Denver, Colo., May 30, 2020 / 10:52 am
This weekend, the Church celebrates Pentecost, one of the most important feast days of the year that concludes the Easter season and celebrates the beginning of the Church.
Here’s what you need to know about the feast day:
The timing and origins of Pentecost
Pentecost always occurs 50 days after the death and resurrection of Jesus, and ten days after his ascension into heaven. Because Easter is a moveable feast without a fixed date, and Pentecost depends on the timing of Easter, Pentecost can fall anywhere between May 10 and June 13.
The timing of these feasts is also where Catholics get the concept of the Novena - nine days of prayer - because in Acts 1, Mary and the Apostles prayed together “continuously” for nine days after the Ascension leading up to Pentecost. Traditionally, the Church prays the Novena to the Holy Spirit in the days before Pentecost.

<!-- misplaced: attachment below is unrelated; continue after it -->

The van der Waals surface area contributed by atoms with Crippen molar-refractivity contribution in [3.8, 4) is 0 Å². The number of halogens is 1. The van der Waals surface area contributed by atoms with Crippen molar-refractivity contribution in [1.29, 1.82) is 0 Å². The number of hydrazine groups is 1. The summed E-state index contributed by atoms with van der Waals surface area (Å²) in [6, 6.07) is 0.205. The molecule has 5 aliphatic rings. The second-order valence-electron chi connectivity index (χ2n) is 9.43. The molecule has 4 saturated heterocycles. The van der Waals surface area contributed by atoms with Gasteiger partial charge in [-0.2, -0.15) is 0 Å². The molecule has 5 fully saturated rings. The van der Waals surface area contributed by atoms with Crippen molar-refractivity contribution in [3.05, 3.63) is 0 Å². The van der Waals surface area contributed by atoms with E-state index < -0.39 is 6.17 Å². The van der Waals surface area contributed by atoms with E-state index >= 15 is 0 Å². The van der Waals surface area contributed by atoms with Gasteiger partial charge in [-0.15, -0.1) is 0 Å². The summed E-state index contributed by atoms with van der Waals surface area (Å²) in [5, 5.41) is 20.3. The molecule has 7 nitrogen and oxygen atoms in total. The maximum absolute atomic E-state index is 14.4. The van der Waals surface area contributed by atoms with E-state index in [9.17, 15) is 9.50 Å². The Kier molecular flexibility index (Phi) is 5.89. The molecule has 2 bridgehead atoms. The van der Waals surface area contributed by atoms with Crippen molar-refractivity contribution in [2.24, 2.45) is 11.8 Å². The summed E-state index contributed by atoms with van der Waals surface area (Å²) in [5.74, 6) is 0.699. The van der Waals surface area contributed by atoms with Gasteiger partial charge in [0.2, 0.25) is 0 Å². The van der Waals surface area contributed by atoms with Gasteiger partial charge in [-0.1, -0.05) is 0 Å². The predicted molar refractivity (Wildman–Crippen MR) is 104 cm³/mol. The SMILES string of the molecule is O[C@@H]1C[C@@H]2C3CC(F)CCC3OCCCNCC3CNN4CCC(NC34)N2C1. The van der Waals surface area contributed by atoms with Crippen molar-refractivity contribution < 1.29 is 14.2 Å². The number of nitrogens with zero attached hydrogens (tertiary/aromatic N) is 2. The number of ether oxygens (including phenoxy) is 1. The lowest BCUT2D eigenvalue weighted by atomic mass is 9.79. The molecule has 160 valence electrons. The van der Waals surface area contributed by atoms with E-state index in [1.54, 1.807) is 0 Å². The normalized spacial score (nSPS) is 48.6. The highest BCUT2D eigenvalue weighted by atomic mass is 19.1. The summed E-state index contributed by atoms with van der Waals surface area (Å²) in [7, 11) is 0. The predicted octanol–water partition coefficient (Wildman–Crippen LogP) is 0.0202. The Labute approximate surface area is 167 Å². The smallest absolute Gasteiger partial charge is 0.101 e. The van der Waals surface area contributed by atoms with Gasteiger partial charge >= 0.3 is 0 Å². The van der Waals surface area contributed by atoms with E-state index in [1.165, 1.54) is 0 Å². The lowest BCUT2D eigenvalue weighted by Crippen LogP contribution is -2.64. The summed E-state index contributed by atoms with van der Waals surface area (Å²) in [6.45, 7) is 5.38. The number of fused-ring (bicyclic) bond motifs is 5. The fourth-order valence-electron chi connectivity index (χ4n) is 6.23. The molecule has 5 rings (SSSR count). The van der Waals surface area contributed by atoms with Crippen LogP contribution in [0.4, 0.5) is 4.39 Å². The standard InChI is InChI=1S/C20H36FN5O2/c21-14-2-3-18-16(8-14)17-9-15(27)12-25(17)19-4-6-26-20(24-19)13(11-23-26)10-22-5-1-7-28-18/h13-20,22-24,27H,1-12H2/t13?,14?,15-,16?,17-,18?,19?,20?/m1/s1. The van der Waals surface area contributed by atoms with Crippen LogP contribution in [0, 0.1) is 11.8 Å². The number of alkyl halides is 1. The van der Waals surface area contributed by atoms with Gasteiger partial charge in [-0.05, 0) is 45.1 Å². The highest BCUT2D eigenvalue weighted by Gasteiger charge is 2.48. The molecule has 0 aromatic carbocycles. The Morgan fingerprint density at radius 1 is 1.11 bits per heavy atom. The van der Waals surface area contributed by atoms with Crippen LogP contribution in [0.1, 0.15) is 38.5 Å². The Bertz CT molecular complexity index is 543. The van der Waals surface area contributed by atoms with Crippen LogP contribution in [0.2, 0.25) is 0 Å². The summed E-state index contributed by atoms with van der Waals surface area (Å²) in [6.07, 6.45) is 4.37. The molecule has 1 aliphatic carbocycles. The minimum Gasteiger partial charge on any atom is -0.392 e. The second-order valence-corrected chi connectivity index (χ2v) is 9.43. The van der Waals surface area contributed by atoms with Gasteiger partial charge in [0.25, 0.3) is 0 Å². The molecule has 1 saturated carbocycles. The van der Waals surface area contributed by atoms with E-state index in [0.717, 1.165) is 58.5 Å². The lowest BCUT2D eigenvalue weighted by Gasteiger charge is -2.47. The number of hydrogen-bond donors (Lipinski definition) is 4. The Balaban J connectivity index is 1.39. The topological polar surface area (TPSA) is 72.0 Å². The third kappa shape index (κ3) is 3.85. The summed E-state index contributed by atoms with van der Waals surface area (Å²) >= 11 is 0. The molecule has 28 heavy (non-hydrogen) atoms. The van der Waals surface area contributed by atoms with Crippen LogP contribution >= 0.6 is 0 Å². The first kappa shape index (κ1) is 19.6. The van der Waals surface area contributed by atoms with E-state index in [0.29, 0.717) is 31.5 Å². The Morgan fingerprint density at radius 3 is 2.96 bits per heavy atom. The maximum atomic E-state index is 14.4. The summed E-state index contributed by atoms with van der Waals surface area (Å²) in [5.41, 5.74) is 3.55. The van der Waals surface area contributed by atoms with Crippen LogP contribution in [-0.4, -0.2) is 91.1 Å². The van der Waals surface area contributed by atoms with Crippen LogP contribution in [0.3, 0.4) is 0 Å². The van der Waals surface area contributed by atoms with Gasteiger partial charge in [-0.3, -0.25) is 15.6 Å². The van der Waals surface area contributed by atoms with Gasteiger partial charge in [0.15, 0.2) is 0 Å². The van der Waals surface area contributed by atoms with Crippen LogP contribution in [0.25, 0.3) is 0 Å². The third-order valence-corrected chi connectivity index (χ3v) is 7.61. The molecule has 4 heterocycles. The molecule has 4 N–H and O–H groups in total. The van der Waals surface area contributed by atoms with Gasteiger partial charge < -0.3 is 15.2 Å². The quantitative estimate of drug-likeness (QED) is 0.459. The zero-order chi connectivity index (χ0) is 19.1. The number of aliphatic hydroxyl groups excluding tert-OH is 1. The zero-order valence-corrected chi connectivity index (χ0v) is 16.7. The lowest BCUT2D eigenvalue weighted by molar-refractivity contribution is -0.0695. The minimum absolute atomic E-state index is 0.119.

The name of the day itself is derived from the Greek word "pentecoste," meaning 50th.
There is a parallel Jewish holiday, Shavu`ot, which falls 50 days after Passover. Shavu’ot is sometimes called the festival of weeks, referring to the seven weeks since Passover.
Originally a harvest feast, Shavu`ot now commemorates the sealing of the Old Covenant on Mount Sinai, when the Lord revealed the Torah to Moses on Mount Sinai. Every year, the Jewish people renew their acceptance of the gift of the Torah on this feast.